- A CNL is an expert in the field of nursing who is directly involved in the bedside care of patients. Empowered by their leadership role, they display clinical competence as they work in a team of nurses to continuously improve quality of care for a particular cohort of patients.
- Over 90% of CNLs report being valued as employees because of their role as a Clinical Nurse Leader and 97% report being able to apply their CNL knowledge and skills into their current role. (http://www.aacn.nche.edu/cnl-certification).
- The CNL certificate is not just a certificate, but a credential earned and accredited by the Commission on Nurse Certification (CNC), an individual extension of the American Association of Colleges of Nursing (AACN).
- Benefits of receiving licensure include, but are not limited to:
- Exhibiting a high level of professional achievement and commitment
- Demonstrating the mastery of the knowledge needed for the profession
- Reinforcing the idea that you are well-educated in the specialization of CNL
RN: The RN licensure is earned following two years of academic work, which can be done at an educational institution or a medical setting, and successful completion of the NCLEX exam.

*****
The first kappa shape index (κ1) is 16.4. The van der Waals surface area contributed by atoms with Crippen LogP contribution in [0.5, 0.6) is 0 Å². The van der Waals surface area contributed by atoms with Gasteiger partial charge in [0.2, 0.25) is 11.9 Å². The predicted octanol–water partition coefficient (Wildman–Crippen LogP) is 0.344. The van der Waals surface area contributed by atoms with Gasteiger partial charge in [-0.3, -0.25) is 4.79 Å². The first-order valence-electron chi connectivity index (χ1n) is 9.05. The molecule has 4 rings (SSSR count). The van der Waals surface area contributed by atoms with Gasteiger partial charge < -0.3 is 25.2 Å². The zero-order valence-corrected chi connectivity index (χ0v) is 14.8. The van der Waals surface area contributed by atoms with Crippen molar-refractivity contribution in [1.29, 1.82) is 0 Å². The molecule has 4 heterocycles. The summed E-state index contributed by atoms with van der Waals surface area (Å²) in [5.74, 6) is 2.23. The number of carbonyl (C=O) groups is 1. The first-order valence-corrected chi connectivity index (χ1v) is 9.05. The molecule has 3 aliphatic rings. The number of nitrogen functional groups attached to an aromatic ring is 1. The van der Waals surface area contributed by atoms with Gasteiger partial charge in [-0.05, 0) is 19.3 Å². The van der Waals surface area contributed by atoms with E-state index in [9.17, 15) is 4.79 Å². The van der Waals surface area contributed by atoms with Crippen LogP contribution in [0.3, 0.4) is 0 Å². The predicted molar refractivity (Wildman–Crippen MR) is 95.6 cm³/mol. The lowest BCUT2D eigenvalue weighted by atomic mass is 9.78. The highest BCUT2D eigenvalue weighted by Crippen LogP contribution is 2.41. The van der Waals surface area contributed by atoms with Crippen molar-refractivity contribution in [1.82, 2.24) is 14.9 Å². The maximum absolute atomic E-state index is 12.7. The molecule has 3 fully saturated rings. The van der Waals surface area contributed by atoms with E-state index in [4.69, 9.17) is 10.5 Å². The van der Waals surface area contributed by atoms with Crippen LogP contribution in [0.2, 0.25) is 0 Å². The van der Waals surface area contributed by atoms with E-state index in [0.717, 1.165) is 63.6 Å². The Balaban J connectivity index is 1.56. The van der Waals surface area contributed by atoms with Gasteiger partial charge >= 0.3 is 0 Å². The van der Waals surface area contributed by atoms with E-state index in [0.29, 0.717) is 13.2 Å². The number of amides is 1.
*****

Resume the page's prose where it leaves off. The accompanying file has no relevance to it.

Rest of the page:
BSN (Bachelor of Science in Nursing): A BSN can be earn prior to or following earning your RN licensure. The BSN is a 4-year undergraduate degree program preparing nurses for clinical roles.
RN – BSN
RN – BSN – MSN
RN – MSN
BSN – MSN
Bridge to MSN: RN’s holding a non-nursing bachelor’s degree can take bridge courses to enter an MSN program without earning a BSN.
MSN: This type of degree lets nurses go beyond the bedside care of patient. With an MSN, a nurse can become anything from a nurse educator to a nurse administrator, from a nurse anesthetist or a nurse midwife. An MSN can also be more focused in a specific area, such as oncology or pediatrics.
MSN – DNP
BSN – DNP
RN – DNP
CNL and Related Certifications
A career as an RN is an opportunity to connect with patients and make a difference in the world. Below are some related certificates that nurses can get and some specializations within MSN and Post-Master’s degree programs that can help nurses make an even bigger impact with specialized skills and in depth knowledge in the field. There is also a Doctor of Nursing Practice (DNP) that can be pursued after a nurse earns their MSN.